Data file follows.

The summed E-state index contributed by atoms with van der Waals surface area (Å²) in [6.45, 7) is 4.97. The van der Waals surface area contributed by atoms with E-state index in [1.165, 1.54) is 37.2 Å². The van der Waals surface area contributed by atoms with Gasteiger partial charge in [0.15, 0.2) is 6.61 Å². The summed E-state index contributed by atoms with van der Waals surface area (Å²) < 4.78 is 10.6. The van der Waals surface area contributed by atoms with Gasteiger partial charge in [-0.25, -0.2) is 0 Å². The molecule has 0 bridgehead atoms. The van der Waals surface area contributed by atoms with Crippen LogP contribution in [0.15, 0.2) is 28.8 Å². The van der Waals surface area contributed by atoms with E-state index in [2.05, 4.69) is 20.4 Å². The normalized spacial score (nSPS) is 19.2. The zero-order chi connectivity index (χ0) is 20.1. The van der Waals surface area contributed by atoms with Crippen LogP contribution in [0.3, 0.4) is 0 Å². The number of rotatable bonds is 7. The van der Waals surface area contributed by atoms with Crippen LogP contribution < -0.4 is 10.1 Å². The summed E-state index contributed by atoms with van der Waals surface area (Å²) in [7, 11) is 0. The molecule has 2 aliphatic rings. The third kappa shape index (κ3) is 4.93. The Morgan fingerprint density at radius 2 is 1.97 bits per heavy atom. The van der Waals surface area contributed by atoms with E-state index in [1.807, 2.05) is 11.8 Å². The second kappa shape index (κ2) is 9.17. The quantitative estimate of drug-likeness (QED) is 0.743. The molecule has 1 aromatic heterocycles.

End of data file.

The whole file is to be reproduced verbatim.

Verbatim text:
The summed E-state index contributed by atoms with van der Waals surface area (Å²) in [6.45, 7) is 4.97. The van der Waals surface area contributed by atoms with E-state index in [1.165, 1.54) is 37.2 Å². The van der Waals surface area contributed by atoms with Gasteiger partial charge in [0.15, 0.2) is 6.61 Å². The summed E-state index contributed by atoms with van der Waals surface area (Å²) < 4.78 is 10.6. The van der Waals surface area contributed by atoms with Gasteiger partial charge in [-0.25, -0.2) is 0 Å². The molecule has 0 bridgehead atoms. The van der Waals surface area contributed by atoms with Crippen LogP contribution in [0.15, 0.2) is 28.8 Å². The van der Waals surface area contributed by atoms with E-state index in [2.05, 4.69) is 20.4 Å². The normalized spacial score (nSPS) is 19.2. The zero-order chi connectivity index (χ0) is 20.1. The van der Waals surface area contributed by atoms with Crippen LogP contribution in [0.3, 0.4) is 0 Å². The number of rotatable bonds is 7. The van der Waals surface area contributed by atoms with Crippen LogP contribution < -0.4 is 10.1 Å². The summed E-state index contributed by atoms with van der Waals surface area (Å²) in [7, 11) is 0. The molecule has 2 aliphatic rings. The third kappa shape index (κ3) is 4.93. The Morgan fingerprint density at radius 2 is 1.97 bits per heavy atom. The van der Waals surface area contributed by atoms with E-state index in [1.807, 2.05) is 11.8 Å². The second kappa shape index (κ2) is 9.17. The quantitative estimate of drug-likeness (QED) is 0.743. The molecule has 1 aromatic heterocycles.